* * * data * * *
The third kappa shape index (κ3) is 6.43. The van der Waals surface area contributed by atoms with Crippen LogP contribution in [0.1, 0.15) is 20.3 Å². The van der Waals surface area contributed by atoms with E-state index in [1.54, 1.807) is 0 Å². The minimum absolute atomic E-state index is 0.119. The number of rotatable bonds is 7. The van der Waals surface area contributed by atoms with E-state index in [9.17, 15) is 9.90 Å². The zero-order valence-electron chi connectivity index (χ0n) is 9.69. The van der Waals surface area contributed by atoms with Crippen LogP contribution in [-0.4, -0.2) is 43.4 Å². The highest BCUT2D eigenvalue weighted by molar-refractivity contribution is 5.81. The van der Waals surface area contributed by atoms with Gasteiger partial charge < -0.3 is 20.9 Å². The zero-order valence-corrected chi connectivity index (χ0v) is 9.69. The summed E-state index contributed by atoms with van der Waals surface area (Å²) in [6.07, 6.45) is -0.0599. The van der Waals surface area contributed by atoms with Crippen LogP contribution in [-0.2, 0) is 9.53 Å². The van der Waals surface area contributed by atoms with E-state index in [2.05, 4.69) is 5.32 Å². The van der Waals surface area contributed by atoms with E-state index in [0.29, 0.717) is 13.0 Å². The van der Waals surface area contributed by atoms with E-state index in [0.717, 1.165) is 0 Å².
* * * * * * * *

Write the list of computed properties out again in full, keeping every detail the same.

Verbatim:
The third kappa shape index (κ3) is 6.43. The van der Waals surface area contributed by atoms with Crippen LogP contribution in [0.1, 0.15) is 20.3 Å². The van der Waals surface area contributed by atoms with E-state index in [1.54, 1.807) is 0 Å². The minimum absolute atomic E-state index is 0.119. The number of rotatable bonds is 7. The van der Waals surface area contributed by atoms with E-state index in [9.17, 15) is 9.90 Å². The zero-order valence-electron chi connectivity index (χ0n) is 9.69. The van der Waals surface area contributed by atoms with Crippen LogP contribution in [-0.4, -0.2) is 43.4 Å². The highest BCUT2D eigenvalue weighted by molar-refractivity contribution is 5.81. The van der Waals surface area contributed by atoms with Gasteiger partial charge < -0.3 is 20.9 Å². The zero-order valence-corrected chi connectivity index (χ0v) is 9.69. The summed E-state index contributed by atoms with van der Waals surface area (Å²) in [6.07, 6.45) is -0.0599. The van der Waals surface area contributed by atoms with Crippen LogP contribution in [-0.2, 0) is 9.53 Å². The van der Waals surface area contributed by atoms with E-state index in [2.05, 4.69) is 5.32 Å². The van der Waals surface area contributed by atoms with E-state index in [0.29, 0.717) is 13.0 Å². The van der Waals surface area contributed by atoms with E-state index in [0.717, 1.165) is 0 Å².